The Tomatometer score — based on the opinions of hundreds of film and television critics — is a trusted measurement of critical recommendation for millions of fans. It represents the percentage of professional critic reviews that are positive for a given film or television show.
From the Critics
From RT Users Like You!
The Tomatometer is 60% or higher.
The Tomatometer is below 60%.
Movies and TV shows are Certified Fresh with a steady Tomatometer of 75% or
higher after a set amount of reviews (80 for wide-release movies, 40 for
limited-release movies, 20 for TV shows), including 5 reviews from Top Critics.
Percentage of users who rate a movie or TV show positively.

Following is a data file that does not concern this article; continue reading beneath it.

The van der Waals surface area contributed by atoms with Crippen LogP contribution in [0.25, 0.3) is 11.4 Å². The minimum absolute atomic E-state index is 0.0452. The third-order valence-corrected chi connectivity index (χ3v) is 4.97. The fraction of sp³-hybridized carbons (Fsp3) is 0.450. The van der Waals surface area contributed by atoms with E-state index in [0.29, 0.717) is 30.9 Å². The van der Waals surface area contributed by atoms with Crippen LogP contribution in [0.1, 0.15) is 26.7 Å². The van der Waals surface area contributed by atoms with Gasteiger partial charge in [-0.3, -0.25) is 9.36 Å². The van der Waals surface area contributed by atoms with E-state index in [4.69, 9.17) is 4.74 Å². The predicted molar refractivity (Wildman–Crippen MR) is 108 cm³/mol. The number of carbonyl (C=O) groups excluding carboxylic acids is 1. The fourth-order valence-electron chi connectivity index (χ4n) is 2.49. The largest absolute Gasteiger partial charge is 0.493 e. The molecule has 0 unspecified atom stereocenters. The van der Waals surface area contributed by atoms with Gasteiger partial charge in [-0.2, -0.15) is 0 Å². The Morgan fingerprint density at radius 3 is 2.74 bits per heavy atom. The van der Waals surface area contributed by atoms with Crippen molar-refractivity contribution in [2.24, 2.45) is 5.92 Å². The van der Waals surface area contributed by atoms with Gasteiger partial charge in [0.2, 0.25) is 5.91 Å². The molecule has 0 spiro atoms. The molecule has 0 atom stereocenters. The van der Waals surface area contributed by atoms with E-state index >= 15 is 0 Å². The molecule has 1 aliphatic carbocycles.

Ruth Ford had been a photographer's model and stock actress before she was hired for Orson Welles's Mercury Theater in 1938. Ford enjoyed sizeable roles in the Mercury stage productions of Shoemaker's Holiday and Danton's Death, and also appeared on Welles' weekly radio anthology. In 1942, she was signed by Warner Bros. and groomed as a standard ingenue in such forgettable film fare as The Gorilla Man (1942) and The Hidden Hand (1943). In 1945 she moved on to 20th Century-Fox where she appeared in Wilson as Woodrow Wilson's daughter Margaret. Returning to Broadway, Ford distinguished herself in the demanding works of such playwrights as Shakespeare, Aigust Strindberg, Jean-Paul Sartre and Edward Albee. Her favorite stage roles included Estelle in No Exit, Temple Drake in Requiem for a Nun and Lorraine in A Breeze from the Gulf. Among the handful of films in which she appeared after 1950 were Act One (1963, as Beatrice Kaufman) and Play It As It Lays (1972). Previously married to actor Peter Van Eyck, Ruth Ford later married Zachary Scott, whom she outlived.